Job Roggeveen is an interesting and versatile artist. As a musician he played in several bands and started his own band Happy Camper, winning an Edison – basically the Dutch version of a Grammy. He’s also an animator, and as one third of animation company Job Joris & Marieke, he was nominated for an Oscar and won an Emmy. In the last year, he focused (musically) on his solo project: instrumental piano music, resulting in the record Gliese that was released last week. Earlier this winter, we met at the Dom square in Utrecht and filmed a session in the freezing cold, accompanied by visuals from Mr. Beam. Roggeveen covered Röyksopp, Massive Attack and Wu-Tang Clan.
A 10-year old recording artist.
Job Roggeveen has been playing the piano since he was seven years old. Not much later, he got serious, he tells me with a laugh. “When I was ten years old, I was already working on an album with a friend! We spent a year working on it and wrote over an hour of music. Recorded it with two microphones and cassette tapes. A pretty bizarre thing to do when you’re ten. Not that it was particularly good, but I heard it back the other day and there were some pretty cool melodies in there. And very high children’s voices!”
“But I think it’s extraordinary that we took it as seriously as children, we treated it as a real project. Working towards something, with dedication. I still approach music as a project: What does it take? How am I going to handle it? It may seem very big at first, but I work step-by-step. As a result, it’s not a big mountain I look up to, but I keep advancing more and more. A year or two years later you have something very cool.”
“When I was twenty, I listened a lot to instrumental hip hop. I was also part of the hip hop and drum ‘n bass scene in Eindhoven, because I was into design and graffiti a lot. A friend and I also made a magazine. So, I listened to a lot of hip-hop and I especially liked tracks with very nice piano lines. Those have always stayed with me. Often, I don’t like music that follows one form very traditionally. It’s cool when there’s an influence in it that you didn’t expect right away.”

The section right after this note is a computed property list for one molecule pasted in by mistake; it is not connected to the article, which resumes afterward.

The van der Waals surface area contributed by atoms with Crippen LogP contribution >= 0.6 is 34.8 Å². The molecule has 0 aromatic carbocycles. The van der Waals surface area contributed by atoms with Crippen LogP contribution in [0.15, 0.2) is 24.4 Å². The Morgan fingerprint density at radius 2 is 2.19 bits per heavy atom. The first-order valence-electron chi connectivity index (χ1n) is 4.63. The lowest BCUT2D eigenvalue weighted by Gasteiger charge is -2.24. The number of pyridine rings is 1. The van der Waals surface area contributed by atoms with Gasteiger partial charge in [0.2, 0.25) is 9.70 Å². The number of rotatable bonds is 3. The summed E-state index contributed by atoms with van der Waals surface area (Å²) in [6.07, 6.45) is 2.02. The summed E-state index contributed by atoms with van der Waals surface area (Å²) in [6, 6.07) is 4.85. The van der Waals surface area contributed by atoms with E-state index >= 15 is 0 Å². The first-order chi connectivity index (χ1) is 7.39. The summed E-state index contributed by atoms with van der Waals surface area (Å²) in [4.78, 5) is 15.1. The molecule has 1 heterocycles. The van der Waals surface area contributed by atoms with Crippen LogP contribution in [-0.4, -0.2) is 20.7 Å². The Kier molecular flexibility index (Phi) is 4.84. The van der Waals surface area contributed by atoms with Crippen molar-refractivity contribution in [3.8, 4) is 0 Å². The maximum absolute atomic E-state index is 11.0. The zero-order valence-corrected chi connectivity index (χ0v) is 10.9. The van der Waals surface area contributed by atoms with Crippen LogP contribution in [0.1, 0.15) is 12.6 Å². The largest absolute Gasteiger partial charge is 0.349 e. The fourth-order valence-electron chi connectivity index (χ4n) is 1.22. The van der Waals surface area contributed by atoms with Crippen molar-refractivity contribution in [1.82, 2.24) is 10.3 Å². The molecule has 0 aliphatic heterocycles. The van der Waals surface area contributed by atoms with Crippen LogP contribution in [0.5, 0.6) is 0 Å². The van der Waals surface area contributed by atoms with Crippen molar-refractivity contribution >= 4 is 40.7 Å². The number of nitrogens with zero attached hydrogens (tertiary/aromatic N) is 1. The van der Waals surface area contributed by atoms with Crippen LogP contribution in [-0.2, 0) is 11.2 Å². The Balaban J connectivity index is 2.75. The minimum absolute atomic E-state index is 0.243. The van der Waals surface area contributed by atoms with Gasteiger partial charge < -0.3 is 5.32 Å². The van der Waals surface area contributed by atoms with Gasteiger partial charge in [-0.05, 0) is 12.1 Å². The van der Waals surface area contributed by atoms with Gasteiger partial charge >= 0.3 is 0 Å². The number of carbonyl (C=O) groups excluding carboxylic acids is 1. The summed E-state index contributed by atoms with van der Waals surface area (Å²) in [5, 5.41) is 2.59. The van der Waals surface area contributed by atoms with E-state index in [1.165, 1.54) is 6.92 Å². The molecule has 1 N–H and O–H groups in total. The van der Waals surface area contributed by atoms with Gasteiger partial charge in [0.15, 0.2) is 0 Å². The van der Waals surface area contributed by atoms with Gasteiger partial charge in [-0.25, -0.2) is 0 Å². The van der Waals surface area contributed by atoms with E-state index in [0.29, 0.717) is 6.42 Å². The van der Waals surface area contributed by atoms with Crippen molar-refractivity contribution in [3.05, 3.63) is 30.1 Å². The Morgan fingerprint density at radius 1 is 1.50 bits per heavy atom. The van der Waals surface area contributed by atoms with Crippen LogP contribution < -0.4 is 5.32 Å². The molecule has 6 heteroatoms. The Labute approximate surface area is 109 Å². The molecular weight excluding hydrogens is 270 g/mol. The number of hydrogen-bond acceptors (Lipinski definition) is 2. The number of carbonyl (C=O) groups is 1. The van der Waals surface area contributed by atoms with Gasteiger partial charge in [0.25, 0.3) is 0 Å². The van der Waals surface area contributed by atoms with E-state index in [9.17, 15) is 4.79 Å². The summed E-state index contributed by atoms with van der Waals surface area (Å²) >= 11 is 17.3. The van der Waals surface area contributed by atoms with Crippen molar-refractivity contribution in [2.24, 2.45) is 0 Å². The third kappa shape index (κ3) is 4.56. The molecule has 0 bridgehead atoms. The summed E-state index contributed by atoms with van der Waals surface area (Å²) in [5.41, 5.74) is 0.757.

Combining the dark and the light side.
“I feel like my music consists of three parts. Before I played with El Pino And The Volunteers, I had a band that made more Phoenix-like music, with electronics and synthesizers. Also, I was into triphop. At some point I started focusing more on film music, adding clarinet and violin. I started combining things. The combination of film music with pop music resulted in Happy Camper. I added piano pieces for pre-films and on the first albums also featured instrumental pieces. What I really wanted was for my music to reach further and adding all those singers made that happen for me.”
Happy Camper often sounded cheerful at first impression, with or without a melancholic undertone in the melodies or lyrics. Gliese sounds a little less decorated. Nevertheless, Job Roggeveen also sees similarities, he tells me at Café West in Utrecht, within walking distance of his home where Robert Ellis‘ recent session was recorded. “I realized that making up melodies is my strong suit.” After two acoustic records and one more electronic album by Happy Camper, Roggeveen wanted to focus on those melodies. “To create a composition from something I’ve got in my head. Happy Camper always had something euphoric, but with a melancholic undertone. Now I have focused more on that melancholy, but there is often a dark and light side in these pieces.”
Finding direction in a French monastery.
Roggeveen already had an idea which way his work should go, but really found direction in a former monastery in France. “The idea and the images behind the music deepened there. I had already been there once to rehearse with Happy Camper and thought that place could provide inspiration for this project. It was necessary to get out of my daily life. I really like spending a whole day working on music in solitude, but at the end of the day meeting other creatives. To relax and discuss the things we’re making, in a building where everyone is busy crafting a book, an album or a dance performance is very inspiring.”